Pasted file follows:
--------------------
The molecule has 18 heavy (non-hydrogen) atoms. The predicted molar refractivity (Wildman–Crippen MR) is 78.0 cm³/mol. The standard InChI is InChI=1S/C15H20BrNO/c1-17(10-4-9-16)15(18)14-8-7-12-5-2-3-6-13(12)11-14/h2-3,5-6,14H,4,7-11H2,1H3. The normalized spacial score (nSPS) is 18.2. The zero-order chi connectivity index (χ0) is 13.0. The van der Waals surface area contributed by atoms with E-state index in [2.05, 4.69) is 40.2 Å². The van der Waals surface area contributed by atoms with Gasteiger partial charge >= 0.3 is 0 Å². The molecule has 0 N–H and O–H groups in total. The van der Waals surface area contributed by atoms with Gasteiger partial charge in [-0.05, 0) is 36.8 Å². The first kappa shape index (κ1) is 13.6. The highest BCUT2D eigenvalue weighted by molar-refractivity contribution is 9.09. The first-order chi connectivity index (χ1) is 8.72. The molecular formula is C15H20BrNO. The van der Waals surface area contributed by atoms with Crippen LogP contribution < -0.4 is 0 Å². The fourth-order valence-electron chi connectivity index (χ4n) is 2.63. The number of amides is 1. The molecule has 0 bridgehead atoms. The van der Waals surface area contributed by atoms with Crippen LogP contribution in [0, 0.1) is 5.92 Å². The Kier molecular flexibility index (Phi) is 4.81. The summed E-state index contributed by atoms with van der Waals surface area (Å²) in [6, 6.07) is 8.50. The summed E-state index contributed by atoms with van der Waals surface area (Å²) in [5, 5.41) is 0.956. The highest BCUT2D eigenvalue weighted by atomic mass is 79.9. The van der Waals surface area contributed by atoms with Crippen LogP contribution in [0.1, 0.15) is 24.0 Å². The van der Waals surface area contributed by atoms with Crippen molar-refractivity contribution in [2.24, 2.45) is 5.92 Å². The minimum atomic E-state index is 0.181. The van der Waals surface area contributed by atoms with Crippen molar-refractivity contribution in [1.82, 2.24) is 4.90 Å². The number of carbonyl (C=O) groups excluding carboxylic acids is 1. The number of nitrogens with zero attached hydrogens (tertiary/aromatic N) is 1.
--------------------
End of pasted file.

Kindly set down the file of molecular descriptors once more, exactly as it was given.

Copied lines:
The molecule has 18 heavy (non-hydrogen) atoms. The predicted molar refractivity (Wildman–Crippen MR) is 78.0 cm³/mol. The standard InChI is InChI=1S/C15H20BrNO/c1-17(10-4-9-16)15(18)14-8-7-12-5-2-3-6-13(12)11-14/h2-3,5-6,14H,4,7-11H2,1H3. The normalized spacial score (nSPS) is 18.2. The zero-order chi connectivity index (χ0) is 13.0. The van der Waals surface area contributed by atoms with E-state index in [2.05, 4.69) is 40.2 Å². The van der Waals surface area contributed by atoms with Gasteiger partial charge >= 0.3 is 0 Å². The molecule has 0 N–H and O–H groups in total. The van der Waals surface area contributed by atoms with Gasteiger partial charge in [-0.05, 0) is 36.8 Å². The first kappa shape index (κ1) is 13.6. The highest BCUT2D eigenvalue weighted by molar-refractivity contribution is 9.09. The first-order chi connectivity index (χ1) is 8.72. The molecular formula is C15H20BrNO. The van der Waals surface area contributed by atoms with Crippen LogP contribution < -0.4 is 0 Å². The fourth-order valence-electron chi connectivity index (χ4n) is 2.63. The number of amides is 1. The molecule has 0 bridgehead atoms. The van der Waals surface area contributed by atoms with Crippen LogP contribution in [0, 0.1) is 5.92 Å². The Kier molecular flexibility index (Phi) is 4.81. The summed E-state index contributed by atoms with van der Waals surface area (Å²) in [6, 6.07) is 8.50. The summed E-state index contributed by atoms with van der Waals surface area (Å²) in [5, 5.41) is 0.956. The highest BCUT2D eigenvalue weighted by atomic mass is 79.9. The van der Waals surface area contributed by atoms with Crippen LogP contribution in [0.1, 0.15) is 24.0 Å². The van der Waals surface area contributed by atoms with Crippen molar-refractivity contribution in [2.24, 2.45) is 5.92 Å². The minimum atomic E-state index is 0.181. The van der Waals surface area contributed by atoms with Crippen molar-refractivity contribution in [1.82, 2.24) is 4.90 Å². The number of carbonyl (C=O) groups excluding carboxylic acids is 1. The number of nitrogens with zero attached hydrogens (tertiary/aromatic N) is 1.